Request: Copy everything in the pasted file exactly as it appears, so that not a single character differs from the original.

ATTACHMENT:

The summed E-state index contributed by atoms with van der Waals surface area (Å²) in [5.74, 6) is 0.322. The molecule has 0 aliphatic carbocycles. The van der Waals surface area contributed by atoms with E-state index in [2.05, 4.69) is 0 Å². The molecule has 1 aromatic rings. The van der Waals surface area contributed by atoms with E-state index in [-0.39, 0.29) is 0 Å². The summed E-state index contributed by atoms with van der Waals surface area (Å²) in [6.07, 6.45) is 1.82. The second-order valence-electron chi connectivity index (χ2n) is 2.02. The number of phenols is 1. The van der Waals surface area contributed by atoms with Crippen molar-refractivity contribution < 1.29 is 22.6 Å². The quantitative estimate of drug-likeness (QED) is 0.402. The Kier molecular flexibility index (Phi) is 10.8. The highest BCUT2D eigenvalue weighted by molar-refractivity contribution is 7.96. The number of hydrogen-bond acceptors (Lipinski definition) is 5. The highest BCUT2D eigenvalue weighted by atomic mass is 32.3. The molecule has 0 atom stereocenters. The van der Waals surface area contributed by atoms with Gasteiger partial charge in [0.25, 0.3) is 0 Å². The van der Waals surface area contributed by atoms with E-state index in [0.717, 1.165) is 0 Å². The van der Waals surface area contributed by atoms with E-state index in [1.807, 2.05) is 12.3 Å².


The summed E-state index contributed by atoms with van der Waals surface area (Å²) in [5.74, 6) is 0.322. The molecule has 0 aliphatic carbocycles. The van der Waals surface area contributed by atoms with E-state index in [2.05, 4.69) is 0 Å². The molecule has 1 aromatic rings. The van der Waals surface area contributed by atoms with E-state index in [-0.39, 0.29) is 0 Å². The summed E-state index contributed by atoms with van der Waals surface area (Å²) in [6.07, 6.45) is 1.82. The second-order valence-electron chi connectivity index (χ2n) is 2.02. The number of phenols is 1. The van der Waals surface area contributed by atoms with Crippen molar-refractivity contribution < 1.29 is 22.6 Å². The quantitative estimate of drug-likeness (QED) is 0.402. The Kier molecular flexibility index (Phi) is 10.8. The highest BCUT2D eigenvalue weighted by molar-refractivity contribution is 7.96. The number of hydrogen-bond acceptors (Lipinski definition) is 5. The highest BCUT2D eigenvalue weighted by atomic mass is 32.3. The molecule has 0 atom stereocenters. The van der Waals surface area contributed by atoms with Gasteiger partial charge in [0.25, 0.3) is 0 Å². The van der Waals surface area contributed by atoms with E-state index in [0.717, 1.165) is 0 Å². The van der Waals surface area contributed by atoms with E-state index in [1.807, 2.05) is 12.3 Å².